All posts by LARB Blog

dorothy-books

2016 Releases from Dorothy, a Publishing Project

By Emily Wells

October was a thrilling month for Dorothy, a publishing project, a small press focused on publishing “fiction or near fiction or about fiction, mostly by women.” Dorothy releases their entire annual catalogue in October, in this year’s case, two small volumes: the first English translation of Suite for Barbara Loden by Nathalie Léger, and a collection of short fiction, The Babysitter at Rest by Jen George. The two books compliment each other well. Both are unconventional forays into the burdens of womanhood and storytelling, and are desperately concerned with what it means to be female and unfulfilled. Continue reading

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Enlightenment Fiction and the Birth of the “Modern” Korean Novel

By Charles Montgomery

The BLARB Korea Blog is currently featuring selections from The Explorer’s History of Korean Fiction in Translation, Charles Montgomery’s book-in-progress that attempts to provide a concise history and understanding of Korean literature as represented in translation. You can find links to previous selections at the end of the post. Continue reading

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Borges’ Ship: An Unjust Ruling Against Pablo Katchadjian

By Emmanuel Ordóñez Angulo

You’ve heard it time and time again: plagiarism is a sin, one which secures you a place in the Eighth Circle of Hell, among fellow thieves and falsifiers. It is also the lowest type of crime with which an intellectual or creator can be charged, so it’s no triviality that, last week, the Argentine justice found writer Pablo Katchadjian guilty. Continue reading

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Our Four Years

By Onnesha Roychoudhuri

“You’re just in time,” the woman tells me when I come back to the table. I haven’t retained her name, only the details — recently relocated from Tampa, Florida; thin, bright lipstick. The rest of my dinner companions have been living in New York for years, a group of primarily young white men at a friend-of-friend Thanksgiving dinner. Around the table, the men fell silent — a rare occurrence since I’d arrived. “We’re debating,” Tampa explains, “whether women are funny.” Continue reading

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December Horoscopes

By Ichrak Dahou

December brings a different quality of high octane energy than November did. The planets are reflecting excitement, nervous tension, and impatience with the status quo. Responding quickly to these impulses will be tempting, and easy to do. But a concurrent influence of caution, deliberateness, and strategy will allow us to rein in our compulsions.  Radical change is called for, but we must proceed with caution and consideration for what needs to be preserved. Continue reading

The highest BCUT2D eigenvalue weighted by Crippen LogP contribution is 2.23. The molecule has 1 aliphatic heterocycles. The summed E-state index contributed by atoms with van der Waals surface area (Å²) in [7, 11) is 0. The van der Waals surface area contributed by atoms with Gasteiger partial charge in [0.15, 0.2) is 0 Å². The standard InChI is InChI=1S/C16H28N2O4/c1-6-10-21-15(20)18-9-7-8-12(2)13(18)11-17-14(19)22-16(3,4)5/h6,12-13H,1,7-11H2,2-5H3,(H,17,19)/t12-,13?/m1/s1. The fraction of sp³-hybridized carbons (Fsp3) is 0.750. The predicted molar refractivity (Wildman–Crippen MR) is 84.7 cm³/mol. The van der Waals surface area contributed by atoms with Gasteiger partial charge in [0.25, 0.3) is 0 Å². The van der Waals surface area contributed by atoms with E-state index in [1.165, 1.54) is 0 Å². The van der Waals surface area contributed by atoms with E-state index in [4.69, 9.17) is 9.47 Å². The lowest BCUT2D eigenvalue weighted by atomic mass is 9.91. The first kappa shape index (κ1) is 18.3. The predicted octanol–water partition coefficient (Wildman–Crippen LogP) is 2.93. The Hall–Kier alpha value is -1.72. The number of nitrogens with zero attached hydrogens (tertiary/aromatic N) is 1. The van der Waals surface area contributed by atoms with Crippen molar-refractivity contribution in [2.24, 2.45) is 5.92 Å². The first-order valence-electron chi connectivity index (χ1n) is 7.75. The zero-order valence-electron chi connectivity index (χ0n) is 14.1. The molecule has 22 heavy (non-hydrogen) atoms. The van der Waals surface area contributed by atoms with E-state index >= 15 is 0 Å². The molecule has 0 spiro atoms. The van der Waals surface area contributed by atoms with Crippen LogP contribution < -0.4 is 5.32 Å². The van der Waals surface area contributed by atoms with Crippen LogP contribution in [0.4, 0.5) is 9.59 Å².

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Naked in Portland

By Jerry Harp

When my brother-in-law Bob came to town a few years ago, my wife Mary and I managed to give him something close to the quintessential Portland, Oregon, experience in the 18 hours he was here. Mary took him for a walk through the rhododendron garden down the street from where we live, then together we took him to a sushi restaurant famous for its decent food and wretched service (people crowd the sidewalk waiting to get in), and Powell’s City of Books, which we left just in time to get stuck in traffic as the annual Naked Bike Ride went by. Continue reading

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Babies, Bylines, and Life in Smoggy Cities: An Interview with Pallavi Aiyar

By Jeffrey Wasserstrom

I’ve been a fan of Pallavi Aiyar’s writing since 2008.  Back then, she was based in Beijing, reporting for the Hindu as its first Mandarin-speaking correspondent, and had just published her debut book, Smoke and Mirrors: An Experience of China, a prizewinning work that received many positive reviews — including one that I wrote for Foreign Policy. I have continued to read her regularly since she has moved on from China to first Brussels, then Jakarta, and now Tokyo, publishing a novel and several new non-fiction books along the way.  I managed to catch up by email recently with the peripatetic and prolific Pallavi, who was incidentally among the first journalists that China Beat interviewed after that precursor to this blog was launched in 2008, and asked her to tell us more about her most recent books, Babies and Bylines and Choked, both 2016 publications.        Continue reading

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Coastal Elite Elegy

By Joe Donnelly

Not ignorance, but ignorance of ignorance, is the death of knowledge.
-Alfred North Whitehead

Of the many forensic narratives that have been stitched together to try and shape the potentially-nightmarish November 8 election results into some kind of cloth of understanding, one in particular has approached one-size-fits-all: the Rustbelt pastoral. It feels like I’ve read dozens of these instant anthropologies in books, magazine and newspapers over the past year or so, and they just keep coming. Most are handwringing, liberal guilt trips and almost all follow the same schematic: a righteous scribe from one of the coasts ventures into the heartland, gains a keener sense of the region’s economic and psychic wounds and then bundles it into a sympathetic homily that’s meant to explain, well, everything. Continue reading